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Scientists Invent Date-Rape Drug Detector

August 3, 2011

You have always been told to never leave your drink unattended at a bar, no matter what, in case you come back to it only to find that it was spiked with drugs. Soon, however, it may be unnecessary as an effective date-rape drug detector has been invented, reports the AFP news agency.

Professor Fernando Patolsky and Doctor Michael Ioffe of Tel Aviv University’s School of Chemistry say they’ve created a sensor that detects the two most common date-rape drugs, GHB (gamma-hydrobuxybutyric acid) and ketamine.

Just dip the device, which might actually look like a stirrer in the final production into your drink to quickly tell if it has been tampered with. “It’s tiny, very tiny,” Ioffe told the French news agency. “And you don’t even have to hold it up to the light and the system will let you know whether there are drugs dissolved in your drink.”

The device sucks up a tiny drop of the suspect beverage and puts it in contact with the patented chemical formula devised by the researchers. The sensor has been tested on a range of popular cocktails as well as soft drinks and other beverages and found it was able to correctly tell which had been spiked 100 percent of the time.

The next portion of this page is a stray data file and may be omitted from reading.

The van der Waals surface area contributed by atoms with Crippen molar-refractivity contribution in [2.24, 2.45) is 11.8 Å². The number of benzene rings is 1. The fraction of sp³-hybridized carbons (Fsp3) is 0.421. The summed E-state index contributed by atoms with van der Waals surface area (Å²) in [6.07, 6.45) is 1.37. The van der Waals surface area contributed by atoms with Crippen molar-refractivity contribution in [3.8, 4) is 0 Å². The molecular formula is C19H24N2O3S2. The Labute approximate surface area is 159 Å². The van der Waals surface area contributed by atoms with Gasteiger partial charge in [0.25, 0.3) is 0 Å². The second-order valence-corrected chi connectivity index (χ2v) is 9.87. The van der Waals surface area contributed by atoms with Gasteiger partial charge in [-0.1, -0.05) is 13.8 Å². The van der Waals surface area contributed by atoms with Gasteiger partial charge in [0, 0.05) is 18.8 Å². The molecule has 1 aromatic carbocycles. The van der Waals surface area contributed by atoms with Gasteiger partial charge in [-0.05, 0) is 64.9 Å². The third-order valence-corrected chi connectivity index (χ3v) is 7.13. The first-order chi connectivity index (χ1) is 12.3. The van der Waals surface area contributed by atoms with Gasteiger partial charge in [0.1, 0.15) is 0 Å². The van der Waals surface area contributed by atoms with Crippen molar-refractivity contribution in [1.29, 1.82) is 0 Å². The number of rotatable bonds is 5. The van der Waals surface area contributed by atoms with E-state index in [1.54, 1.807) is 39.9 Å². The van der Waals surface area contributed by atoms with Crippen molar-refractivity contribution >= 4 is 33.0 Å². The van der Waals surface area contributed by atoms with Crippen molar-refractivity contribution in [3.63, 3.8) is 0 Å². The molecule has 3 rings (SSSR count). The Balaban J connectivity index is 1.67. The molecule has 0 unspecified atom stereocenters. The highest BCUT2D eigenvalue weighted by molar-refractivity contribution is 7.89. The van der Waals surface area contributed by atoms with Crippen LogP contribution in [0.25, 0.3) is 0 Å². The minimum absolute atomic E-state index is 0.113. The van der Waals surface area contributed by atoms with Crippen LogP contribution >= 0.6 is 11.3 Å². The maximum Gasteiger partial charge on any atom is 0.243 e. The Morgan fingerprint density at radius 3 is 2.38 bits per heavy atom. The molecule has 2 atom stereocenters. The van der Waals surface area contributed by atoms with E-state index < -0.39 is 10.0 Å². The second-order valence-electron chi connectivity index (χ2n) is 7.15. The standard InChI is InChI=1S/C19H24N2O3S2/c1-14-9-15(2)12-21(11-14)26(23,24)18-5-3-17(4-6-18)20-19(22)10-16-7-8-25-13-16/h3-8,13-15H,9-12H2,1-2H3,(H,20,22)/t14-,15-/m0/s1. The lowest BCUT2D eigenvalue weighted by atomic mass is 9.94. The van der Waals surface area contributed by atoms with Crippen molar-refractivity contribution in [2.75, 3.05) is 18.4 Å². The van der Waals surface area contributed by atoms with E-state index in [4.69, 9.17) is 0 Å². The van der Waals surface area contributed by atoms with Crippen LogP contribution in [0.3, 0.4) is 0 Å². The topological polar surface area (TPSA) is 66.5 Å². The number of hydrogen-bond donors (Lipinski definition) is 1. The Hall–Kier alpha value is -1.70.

“What’s amazing is that there is no false positives until now,” Ioffe said.

“The drug itself is reacting with this chemical formulation and the previously clear formula becomes dirty and when the light shines it you can detect it,” Ioffe said. “You don’t have to do anything but dip it in your drink.”

Provided Patolsky and Ioffe get funding to produce the date-rape detector, the first batch of sensors could be on the market in 18 months or so. And it is still being fine-tuned, the sensor can’t yet detect Rohypnol, nor does it yet detect other prescription medications which are often used as date-rape drugs, including Xanax and Klonopin.

The chemical formula that the device uses is cheap to produce and is not poisonous, meaning companies should be able to produce the sensor without requiring government approval.

Still being decided on is how the device will allow its users know whether their drink is safe for consumption. A range of options are being considered, Ioffe said.

“We haven’t decided how it will let you know. Maybe it will just light up or a part of it will rotate or maybe it will send a signal to your cell phone because you want to be discreet about it.”

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